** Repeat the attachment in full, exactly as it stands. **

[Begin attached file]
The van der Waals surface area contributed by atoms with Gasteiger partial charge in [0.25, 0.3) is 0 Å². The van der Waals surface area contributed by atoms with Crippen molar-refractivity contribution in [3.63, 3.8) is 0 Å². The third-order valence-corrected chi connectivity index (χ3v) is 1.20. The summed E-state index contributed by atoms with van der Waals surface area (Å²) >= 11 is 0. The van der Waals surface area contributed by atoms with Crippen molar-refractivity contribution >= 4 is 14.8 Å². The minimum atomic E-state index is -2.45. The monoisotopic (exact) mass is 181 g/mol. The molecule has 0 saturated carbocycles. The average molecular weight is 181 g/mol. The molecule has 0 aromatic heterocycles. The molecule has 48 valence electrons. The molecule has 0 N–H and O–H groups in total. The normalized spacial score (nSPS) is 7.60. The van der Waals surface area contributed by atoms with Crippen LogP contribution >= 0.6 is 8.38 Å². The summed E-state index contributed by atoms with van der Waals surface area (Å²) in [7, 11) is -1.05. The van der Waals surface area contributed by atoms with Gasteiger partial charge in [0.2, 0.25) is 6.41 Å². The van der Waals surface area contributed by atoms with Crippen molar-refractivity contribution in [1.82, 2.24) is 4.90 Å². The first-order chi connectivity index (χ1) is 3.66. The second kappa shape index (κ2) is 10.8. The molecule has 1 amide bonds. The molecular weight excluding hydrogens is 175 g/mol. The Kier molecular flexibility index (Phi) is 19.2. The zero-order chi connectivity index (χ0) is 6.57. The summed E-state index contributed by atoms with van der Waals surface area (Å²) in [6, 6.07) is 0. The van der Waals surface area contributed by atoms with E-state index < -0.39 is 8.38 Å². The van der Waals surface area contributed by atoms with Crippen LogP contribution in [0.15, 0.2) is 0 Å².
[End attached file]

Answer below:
The van der Waals surface area contributed by atoms with Gasteiger partial charge in [0.25, 0.3) is 0 Å². The van der Waals surface area contributed by atoms with Crippen molar-refractivity contribution in [3.63, 3.8) is 0 Å². The third-order valence-corrected chi connectivity index (χ3v) is 1.20. The summed E-state index contributed by atoms with van der Waals surface area (Å²) >= 11 is 0. The van der Waals surface area contributed by atoms with Crippen molar-refractivity contribution >= 4 is 14.8 Å². The minimum atomic E-state index is -2.45. The monoisotopic (exact) mass is 181 g/mol. The molecule has 0 saturated carbocycles. The average molecular weight is 181 g/mol. The molecule has 0 aromatic heterocycles. The molecule has 48 valence electrons. The molecule has 0 N–H and O–H groups in total. The normalized spacial score (nSPS) is 7.60. The van der Waals surface area contributed by atoms with Crippen LogP contribution >= 0.6 is 8.38 Å². The summed E-state index contributed by atoms with van der Waals surface area (Å²) in [7, 11) is -1.05. The van der Waals surface area contributed by atoms with Gasteiger partial charge in [0.2, 0.25) is 6.41 Å². The van der Waals surface area contributed by atoms with Crippen molar-refractivity contribution in [1.82, 2.24) is 4.90 Å². The first-order chi connectivity index (χ1) is 3.66. The second kappa shape index (κ2) is 10.8. The molecule has 1 amide bonds. The molecular weight excluding hydrogens is 175 g/mol. The Kier molecular flexibility index (Phi) is 19.2. The zero-order chi connectivity index (χ0) is 6.57. The summed E-state index contributed by atoms with van der Waals surface area (Å²) in [6, 6.07) is 0. The van der Waals surface area contributed by atoms with E-state index < -0.39 is 8.38 Å². The van der Waals surface area contributed by atoms with Crippen LogP contribution in [0.15, 0.2) is 0 Å².